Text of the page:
dry run

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Moonwalker

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Jan 22, 2008
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This my first post here

Hi I have a question.

I saw a word 'Dry-run' so I looked it up on my Enlgish -Korean dictionary first, and it says it can be a noun, adjective and verb. There is no sample sentences, so I searched it on the web, and an web based Eng-Eng dictionary says its a noun.

I'm confused :shock:

Can anyone reply for me?
 

EnglishRyan

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Jan 23, 2008
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Hey Moonwalker,

In Canada, we use 'dry-run' to refer to testing something. Here are some examples:

Noun:
I just had my car repaired. Let's take it out for a dry-run.

Verb (I guess you could use it like this, though I never have):
They are dry-running for their exam now. Can you call back later?

Adjective (again, I've never used it like this):

The car is dry-runnable, but it will be days until we finish servicing it.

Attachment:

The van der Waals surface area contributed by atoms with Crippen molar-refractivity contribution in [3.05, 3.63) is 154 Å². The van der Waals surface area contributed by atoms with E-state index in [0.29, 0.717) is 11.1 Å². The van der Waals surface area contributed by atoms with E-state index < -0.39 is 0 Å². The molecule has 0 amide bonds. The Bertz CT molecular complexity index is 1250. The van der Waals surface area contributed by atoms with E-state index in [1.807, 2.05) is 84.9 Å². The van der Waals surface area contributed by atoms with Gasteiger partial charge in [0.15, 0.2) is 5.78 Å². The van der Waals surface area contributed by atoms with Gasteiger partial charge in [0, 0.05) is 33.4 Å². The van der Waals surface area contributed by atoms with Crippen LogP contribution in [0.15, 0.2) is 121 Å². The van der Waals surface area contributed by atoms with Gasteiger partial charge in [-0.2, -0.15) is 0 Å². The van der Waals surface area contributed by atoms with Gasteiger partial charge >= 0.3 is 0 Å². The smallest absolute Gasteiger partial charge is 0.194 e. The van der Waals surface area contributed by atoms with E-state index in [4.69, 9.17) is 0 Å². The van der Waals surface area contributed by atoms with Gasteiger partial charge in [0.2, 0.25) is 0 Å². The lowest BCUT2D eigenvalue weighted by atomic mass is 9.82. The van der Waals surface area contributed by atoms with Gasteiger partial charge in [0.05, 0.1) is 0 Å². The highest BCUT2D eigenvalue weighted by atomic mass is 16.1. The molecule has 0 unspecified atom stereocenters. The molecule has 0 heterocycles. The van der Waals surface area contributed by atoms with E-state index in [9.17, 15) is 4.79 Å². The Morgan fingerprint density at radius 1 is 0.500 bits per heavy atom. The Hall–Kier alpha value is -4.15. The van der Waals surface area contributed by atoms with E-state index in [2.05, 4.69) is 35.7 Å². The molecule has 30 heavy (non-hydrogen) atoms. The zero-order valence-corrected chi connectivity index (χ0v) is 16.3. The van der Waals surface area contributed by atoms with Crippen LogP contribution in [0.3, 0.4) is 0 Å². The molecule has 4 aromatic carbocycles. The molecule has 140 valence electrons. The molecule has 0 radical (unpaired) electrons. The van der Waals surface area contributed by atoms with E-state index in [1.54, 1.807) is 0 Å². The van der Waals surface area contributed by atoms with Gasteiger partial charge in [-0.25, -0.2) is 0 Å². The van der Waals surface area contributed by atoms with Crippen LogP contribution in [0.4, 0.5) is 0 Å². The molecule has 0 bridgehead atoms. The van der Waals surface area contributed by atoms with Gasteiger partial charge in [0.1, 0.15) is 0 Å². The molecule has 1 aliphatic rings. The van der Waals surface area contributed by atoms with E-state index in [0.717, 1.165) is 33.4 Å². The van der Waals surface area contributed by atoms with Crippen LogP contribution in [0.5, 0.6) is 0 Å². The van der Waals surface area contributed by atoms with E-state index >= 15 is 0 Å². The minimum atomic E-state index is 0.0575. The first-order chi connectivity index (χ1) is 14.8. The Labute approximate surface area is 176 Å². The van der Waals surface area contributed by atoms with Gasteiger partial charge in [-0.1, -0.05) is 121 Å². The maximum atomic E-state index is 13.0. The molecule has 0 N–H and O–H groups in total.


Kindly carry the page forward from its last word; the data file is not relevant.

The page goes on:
Sorry, that is the best I can do! :D Any other teachers want to chime in?

Ryan
 

EnglishRyan

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By the way, Michael Jackson rules!
 

BobK

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:up: The noun 'dry-run' (used also in British English) comes from the world of engineering - marine engineering, originally, at a guess - you test various facets of a ship while it is still in dry dock. But now the 'dry' part doesn't refer to water at all, and as Ryan says you can use it of cars (or anything being tested).

b
 

Moonwalker

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Jan 22, 2008
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Thank you guys It was really helpful
I'm happy to be here

Yay Michael rules lol
 
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